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There are many ways to increase your overall well-being. For some people, opting for healthy vegan snacks is the way to go, while others prefer a low-carb, high-protein approach. Intermittent fasting is an old favourite that’s making a comeback in a big way.
How familiar are you with this eating plan? What makes it more effective than the usual starve-yourself-count-your-calorie plans?
What is Intermittent Fasting?
Essentially, intermittent fasting is an eating plan that alternates between fasting and eating specifically chosen foods according to a regular schedule. While many conventional diets generally focus on what you should eat, intermittent fasting switches the focus to when you eat. In short, on an intermittent fasting eating plan, you’re only allowed to eat at specific times.
How Does Intermittent Fasting Work?
Intermittent fasting works by increasing the time between calorie intakes to give your body adequate time to burn through all the calories you’ve consumed at the previous meal. By prolonging the period between meals, you encourage your body to start burning fat.
Consider this. If you eat three meals every day, a few snacks and several sugary drinks with no or minimal exercise, what are you doing? You may think you’re being semi-healthy but in fact you’re just running on calories without burning any of your fat stores. By continually eating without burning fat, you’re simply restocking your fat stores.
With intermittent fasting the premise is that your eating habits result in nothing being added to your fat stores.
Intermittent Fasting Eating Plan Types
For the most part, intermittent fasting involves a variety of different plans created around daily 16-hour fasts. Alternatively, you can opt to fast for 24 hours, twice per week.
The most common intermittent fasting methods are:
- The 16/8 method: Also known as the Leangains protocol, this method involves skipping breakfast and then only allowing for an 8-hour window in which you can eat. For instance, you can choose to have your first meal of the day at 1 pm and your last by 9 pm. Essentially, you’ll be fasting for the 16 hours in between, only drinking water and black tea.
- Eat-stop-eat: This plan involves fasting for 24 hours, once or twice every week. This means not eating between dinner on day one to dinner time on the next day. You can however drink water or black tea.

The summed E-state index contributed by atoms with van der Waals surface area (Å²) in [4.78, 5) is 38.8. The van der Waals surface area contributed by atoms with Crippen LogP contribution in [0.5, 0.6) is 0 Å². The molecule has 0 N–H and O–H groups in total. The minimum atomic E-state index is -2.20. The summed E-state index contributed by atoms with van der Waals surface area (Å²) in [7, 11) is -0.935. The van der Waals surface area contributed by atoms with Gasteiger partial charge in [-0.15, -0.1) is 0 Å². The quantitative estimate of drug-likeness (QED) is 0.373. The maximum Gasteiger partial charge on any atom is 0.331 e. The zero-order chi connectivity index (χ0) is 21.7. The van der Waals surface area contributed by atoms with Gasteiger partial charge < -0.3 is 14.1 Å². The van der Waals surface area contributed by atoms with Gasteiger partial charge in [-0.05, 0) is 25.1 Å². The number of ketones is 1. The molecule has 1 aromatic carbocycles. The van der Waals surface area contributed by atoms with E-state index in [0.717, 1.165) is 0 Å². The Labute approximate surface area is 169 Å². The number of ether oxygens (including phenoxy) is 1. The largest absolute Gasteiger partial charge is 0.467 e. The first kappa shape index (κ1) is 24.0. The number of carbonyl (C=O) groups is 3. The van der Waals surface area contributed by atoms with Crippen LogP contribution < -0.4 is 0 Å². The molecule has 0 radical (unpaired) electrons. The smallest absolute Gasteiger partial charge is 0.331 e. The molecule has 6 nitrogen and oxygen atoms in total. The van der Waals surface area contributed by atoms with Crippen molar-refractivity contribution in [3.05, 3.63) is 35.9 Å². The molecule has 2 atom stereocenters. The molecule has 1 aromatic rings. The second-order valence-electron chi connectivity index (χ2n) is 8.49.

- The 5:2 diet: Here you can consume only 500-600 calories on two non-consecutive days per week. You can eat normally on the other five days.
With these fasting plans, you may start feeling less bloated and find that you have more energy. You will also experience some weight loss if you don’t overeat on the days that you can eat normally. The 16/8 method is the most popular of the three plans because it’s the easiest to follow and is reported to be the most sustainable.
What Can You Eat on an Intermittent Fasting Plan?
For the most part, none of the intermittent fasting plans limits the types of food you can eat during the periods that you’re allowed to eat. However, there are recommendations for people who want to generally eat healthier.
If you’re doing an intermittent fasting plan to lose weight, or improve your overall health, it makes sense to avoid junk food, sugary snacks and any foods that offer no nutritional value. It’s recommended that you include fresh vegetables, fruit and omega-3 food sources during the times you’re permitted to eat.
Healthier alternatives will also limit the headaches and general weakness that you might feel in the first few days of fasting. Many people who have had success with these plans suggest stocking up on a variety of vegan treats as these are packed with vitamins and nutrients.
Benefits of an Intermittent Fasting Plan
Some of the top benefits of opting for an intermittent fasting plan are listed below:
- Aids with weight loss and reduces visceral fat: Did you know 67% of Australians are overweight? For various age groups intermittent fasting is a safe eating plan to consider because you’re essentially eating fewer calories and encouraging internal fat burning.
- Lowers risk of type 2 diabetes: By reducing your food intake, you’re also limiting your insulin resistance which in turn makes you less susceptible to type 2 diabetes.
- Beneficial for heart health: Intermittent fasting can help prevent heart disease. The most significant effects are blood pressure, blood sugar levels and LDL cholesterol levels that often become better after this type of diet has been followed.
- Induces several cellular repair processes: Fasting activates a waste removal process called autophagy. This not only cleanses the body but has been shown to reduce the possibility of neurodegenerative diseases such as Alzheimer’s disease.
If approached with the correct mindset, an intermittent fasting plan can help you lose weight and improve your general well-being. Keep in mind that you need to be disciplined about the food that you do consume to ensure the fasting is effective. With the benefits to your health, it’s well worth a try!